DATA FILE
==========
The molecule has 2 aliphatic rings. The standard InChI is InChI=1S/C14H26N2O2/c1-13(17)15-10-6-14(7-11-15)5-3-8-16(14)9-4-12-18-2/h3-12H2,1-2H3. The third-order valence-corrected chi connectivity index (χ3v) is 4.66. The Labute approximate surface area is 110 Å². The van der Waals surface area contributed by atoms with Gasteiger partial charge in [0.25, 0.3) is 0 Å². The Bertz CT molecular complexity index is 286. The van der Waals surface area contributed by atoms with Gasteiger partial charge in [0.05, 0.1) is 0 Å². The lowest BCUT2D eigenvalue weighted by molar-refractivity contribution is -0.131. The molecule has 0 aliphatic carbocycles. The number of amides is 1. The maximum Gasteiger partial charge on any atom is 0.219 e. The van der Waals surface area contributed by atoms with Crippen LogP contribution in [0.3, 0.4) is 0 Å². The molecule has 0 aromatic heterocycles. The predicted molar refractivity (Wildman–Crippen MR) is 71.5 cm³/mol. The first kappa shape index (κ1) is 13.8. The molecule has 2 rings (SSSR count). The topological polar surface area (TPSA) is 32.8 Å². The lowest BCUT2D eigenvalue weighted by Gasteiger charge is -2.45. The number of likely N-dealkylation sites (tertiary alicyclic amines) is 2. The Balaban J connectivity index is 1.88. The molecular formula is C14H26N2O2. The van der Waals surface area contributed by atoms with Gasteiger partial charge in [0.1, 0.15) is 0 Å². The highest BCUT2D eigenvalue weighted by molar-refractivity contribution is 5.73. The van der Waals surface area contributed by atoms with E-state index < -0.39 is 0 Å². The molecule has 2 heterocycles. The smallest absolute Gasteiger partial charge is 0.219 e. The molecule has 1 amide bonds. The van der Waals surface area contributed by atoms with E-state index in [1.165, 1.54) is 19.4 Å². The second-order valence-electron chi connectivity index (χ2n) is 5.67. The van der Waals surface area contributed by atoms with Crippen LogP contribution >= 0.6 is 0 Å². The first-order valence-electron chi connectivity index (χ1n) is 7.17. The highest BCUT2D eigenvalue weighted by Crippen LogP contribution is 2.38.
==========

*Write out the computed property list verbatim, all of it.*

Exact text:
The molecule has 2 aliphatic rings. The standard InChI is InChI=1S/C14H26N2O2/c1-13(17)15-10-6-14(7-11-15)5-3-8-16(14)9-4-12-18-2/h3-12H2,1-2H3. The third-order valence-corrected chi connectivity index (χ3v) is 4.66. The Labute approximate surface area is 110 Å². The van der Waals surface area contributed by atoms with Gasteiger partial charge in [0.25, 0.3) is 0 Å². The Bertz CT molecular complexity index is 286. The van der Waals surface area contributed by atoms with Gasteiger partial charge in [0.05, 0.1) is 0 Å². The lowest BCUT2D eigenvalue weighted by molar-refractivity contribution is -0.131. The molecule has 0 aliphatic carbocycles. The number of amides is 1. The maximum Gasteiger partial charge on any atom is 0.219 e. The van der Waals surface area contributed by atoms with Crippen LogP contribution in [0.3, 0.4) is 0 Å². The molecule has 0 aromatic heterocycles. The predicted molar refractivity (Wildman–Crippen MR) is 71.5 cm³/mol. The first kappa shape index (κ1) is 13.8. The molecule has 2 rings (SSSR count). The topological polar surface area (TPSA) is 32.8 Å². The lowest BCUT2D eigenvalue weighted by Gasteiger charge is -2.45. The number of likely N-dealkylation sites (tertiary alicyclic amines) is 2. The Balaban J connectivity index is 1.88. The molecular formula is C14H26N2O2. The van der Waals surface area contributed by atoms with Gasteiger partial charge in [0.1, 0.15) is 0 Å². The highest BCUT2D eigenvalue weighted by molar-refractivity contribution is 5.73. The van der Waals surface area contributed by atoms with E-state index < -0.39 is 0 Å². The molecule has 2 heterocycles. The smallest absolute Gasteiger partial charge is 0.219 e. The molecule has 1 amide bonds. The van der Waals surface area contributed by atoms with E-state index in [1.165, 1.54) is 19.4 Å². The second-order valence-electron chi connectivity index (χ2n) is 5.67. The van der Waals surface area contributed by atoms with Crippen LogP contribution >= 0.6 is 0 Å². The first-order valence-electron chi connectivity index (χ1n) is 7.17. The highest BCUT2D eigenvalue weighted by Crippen LogP contribution is 2.38.